Now is a good time to start a service business

· Zach Ocean

Now is a good time to start a service business. Maybe you should try it!

A service business is one where your company sells its work output directly instead of selling a product. Dentists, plumbers, design agencies, pool cleaner, consultants: these are all service businesses.

The opposite of a service business is a product business, where your company develops a product and sells it to customers. Your dentist pays for a practice-management software product and a bunch of teeth cleaning products like drills, mirrors, and suctions, but you pay for the service of a biannual dental checkup.

Why you should not start a service business

Conventional wisdom is that technologists should avoid service businesses if they want to build valuable companies. It’s easy to see why. All of the big name-brand technology companies are product companies. All of the recent Silicon Valley wins are product companies. If you rank the largest companies in the world by market capitalization, you have to go all the way down to number 71 before you find a services business (Accenture; I’m not counting big banks like JP Morgan Chase, though they do make a bunch of money from services).

Part of what makes a company valuable is great margins; late-stage product companies of all types can develop great margins via economies of scale, and software products in particular have beautiful margins out of the box because software has such low marginal cost.

So conventional wisdom is that if you’re a technologist starting a business, you should start a software product business. The approach is basically:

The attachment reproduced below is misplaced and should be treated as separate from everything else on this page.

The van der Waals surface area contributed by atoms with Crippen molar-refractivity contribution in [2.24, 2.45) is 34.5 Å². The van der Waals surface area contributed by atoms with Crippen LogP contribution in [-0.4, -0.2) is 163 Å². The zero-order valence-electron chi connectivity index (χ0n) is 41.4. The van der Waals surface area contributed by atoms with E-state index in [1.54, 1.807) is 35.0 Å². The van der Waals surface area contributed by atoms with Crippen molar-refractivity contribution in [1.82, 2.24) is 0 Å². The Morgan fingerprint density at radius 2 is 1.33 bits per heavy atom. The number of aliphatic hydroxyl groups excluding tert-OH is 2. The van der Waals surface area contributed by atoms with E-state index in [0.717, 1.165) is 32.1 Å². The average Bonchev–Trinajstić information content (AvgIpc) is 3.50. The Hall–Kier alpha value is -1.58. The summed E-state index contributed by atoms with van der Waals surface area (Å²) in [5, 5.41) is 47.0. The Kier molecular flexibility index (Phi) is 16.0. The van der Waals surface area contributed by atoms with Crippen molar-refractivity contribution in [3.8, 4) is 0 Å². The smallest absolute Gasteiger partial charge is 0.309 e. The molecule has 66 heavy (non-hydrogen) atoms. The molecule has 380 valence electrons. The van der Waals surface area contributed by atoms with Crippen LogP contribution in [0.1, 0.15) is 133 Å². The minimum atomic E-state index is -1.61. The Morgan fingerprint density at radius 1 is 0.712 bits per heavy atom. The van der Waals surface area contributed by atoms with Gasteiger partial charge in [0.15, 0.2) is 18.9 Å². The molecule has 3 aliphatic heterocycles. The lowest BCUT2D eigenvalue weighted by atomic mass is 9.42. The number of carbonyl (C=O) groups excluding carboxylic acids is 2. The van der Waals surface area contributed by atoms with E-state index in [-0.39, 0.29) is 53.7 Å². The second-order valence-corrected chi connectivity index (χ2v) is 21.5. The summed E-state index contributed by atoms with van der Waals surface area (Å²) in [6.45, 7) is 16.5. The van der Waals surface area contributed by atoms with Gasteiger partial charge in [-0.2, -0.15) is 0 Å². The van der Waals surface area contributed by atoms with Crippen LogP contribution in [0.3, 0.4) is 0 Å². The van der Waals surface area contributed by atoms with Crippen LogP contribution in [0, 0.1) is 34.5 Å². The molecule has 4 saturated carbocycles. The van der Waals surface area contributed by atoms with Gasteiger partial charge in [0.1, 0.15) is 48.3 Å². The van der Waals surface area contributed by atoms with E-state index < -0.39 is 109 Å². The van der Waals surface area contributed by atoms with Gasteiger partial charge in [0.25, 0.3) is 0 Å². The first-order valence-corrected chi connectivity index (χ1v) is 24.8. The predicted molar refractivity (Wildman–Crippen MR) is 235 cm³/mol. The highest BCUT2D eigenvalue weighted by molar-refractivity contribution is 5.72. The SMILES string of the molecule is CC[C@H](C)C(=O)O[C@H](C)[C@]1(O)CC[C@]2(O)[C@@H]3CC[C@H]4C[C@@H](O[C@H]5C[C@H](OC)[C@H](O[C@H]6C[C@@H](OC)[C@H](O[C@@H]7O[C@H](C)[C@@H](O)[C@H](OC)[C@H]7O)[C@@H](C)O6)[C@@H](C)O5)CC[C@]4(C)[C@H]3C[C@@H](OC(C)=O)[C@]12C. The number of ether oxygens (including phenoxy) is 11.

1. Talk to users to figure out what product build
  2. Build
  3. Sell the product to customers
  4. As much as possible, perform steps 1 - 3 concurrently to reduce risk and maximize feedback.

In the best of times, this algorithm has a high failure rate. Most products people build are useless, so barely any customers buy them. It’s so hard to build products that aren’t useless that Y Combinator’s motto is “Make something people want”, which is a more gentle way of saying “make something that’s not useless.” Even for very successful software companies, it often takes years until things finally start working.

And for software product companies, it is no longer the best of times. The main thing that’s changed is the amount of competition. Parker Conrad has a great talk where he says that back in 2010, you could start a SaaS company in basically any narrow vertical and build a pretty successful company. Nowadays every narrow vertical has multiple successful competitors so the approach doesn’t work anymore.

Maybe you should start a compound startup

Parker Conrad says that the solution to saturated single-vertical markets is to build a “compound startup”, a company that builds multiple complementary products in parallel.

This has obviously worked well for Rippling, which is worth $14 billion. But a compound startup is expensive and operationally difficult: you have to do O(N) as much work at the beginning, where N is the number of products you’ll offer out of the gate. The first two years of Rippling were Parker Conrad and 40 engineers, mostly pre-launch. Not a lean operation!